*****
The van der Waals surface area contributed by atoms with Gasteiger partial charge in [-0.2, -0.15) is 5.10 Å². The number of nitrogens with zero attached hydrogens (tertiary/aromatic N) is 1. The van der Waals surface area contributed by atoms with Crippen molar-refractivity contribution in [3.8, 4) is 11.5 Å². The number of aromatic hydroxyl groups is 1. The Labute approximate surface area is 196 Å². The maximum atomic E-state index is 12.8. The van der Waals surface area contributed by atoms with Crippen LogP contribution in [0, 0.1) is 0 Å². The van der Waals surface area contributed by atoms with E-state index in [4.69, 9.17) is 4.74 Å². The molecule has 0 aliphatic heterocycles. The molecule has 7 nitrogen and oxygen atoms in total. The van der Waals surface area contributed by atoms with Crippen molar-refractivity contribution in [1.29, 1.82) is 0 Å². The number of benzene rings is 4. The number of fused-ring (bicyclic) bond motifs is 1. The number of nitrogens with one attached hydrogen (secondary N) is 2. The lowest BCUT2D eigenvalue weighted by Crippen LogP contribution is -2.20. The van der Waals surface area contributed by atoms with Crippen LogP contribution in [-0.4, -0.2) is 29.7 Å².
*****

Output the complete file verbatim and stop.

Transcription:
The van der Waals surface area contributed by atoms with Gasteiger partial charge in [-0.2, -0.15) is 5.10 Å². The number of nitrogens with zero attached hydrogens (tertiary/aromatic N) is 1. The van der Waals surface area contributed by atoms with Crippen molar-refractivity contribution in [3.8, 4) is 11.5 Å². The number of aromatic hydroxyl groups is 1. The Labute approximate surface area is 196 Å². The maximum atomic E-state index is 12.8. The van der Waals surface area contributed by atoms with Crippen LogP contribution in [0, 0.1) is 0 Å². The van der Waals surface area contributed by atoms with E-state index in [4.69, 9.17) is 4.74 Å². The molecule has 0 aliphatic heterocycles. The molecule has 7 nitrogen and oxygen atoms in total. The van der Waals surface area contributed by atoms with Crippen molar-refractivity contribution in [1.29, 1.82) is 0 Å². The number of benzene rings is 4. The number of fused-ring (bicyclic) bond motifs is 1. The number of nitrogens with one attached hydrogen (secondary N) is 2. The lowest BCUT2D eigenvalue weighted by Crippen LogP contribution is -2.20. The van der Waals surface area contributed by atoms with Crippen LogP contribution in [-0.4, -0.2) is 29.7 Å².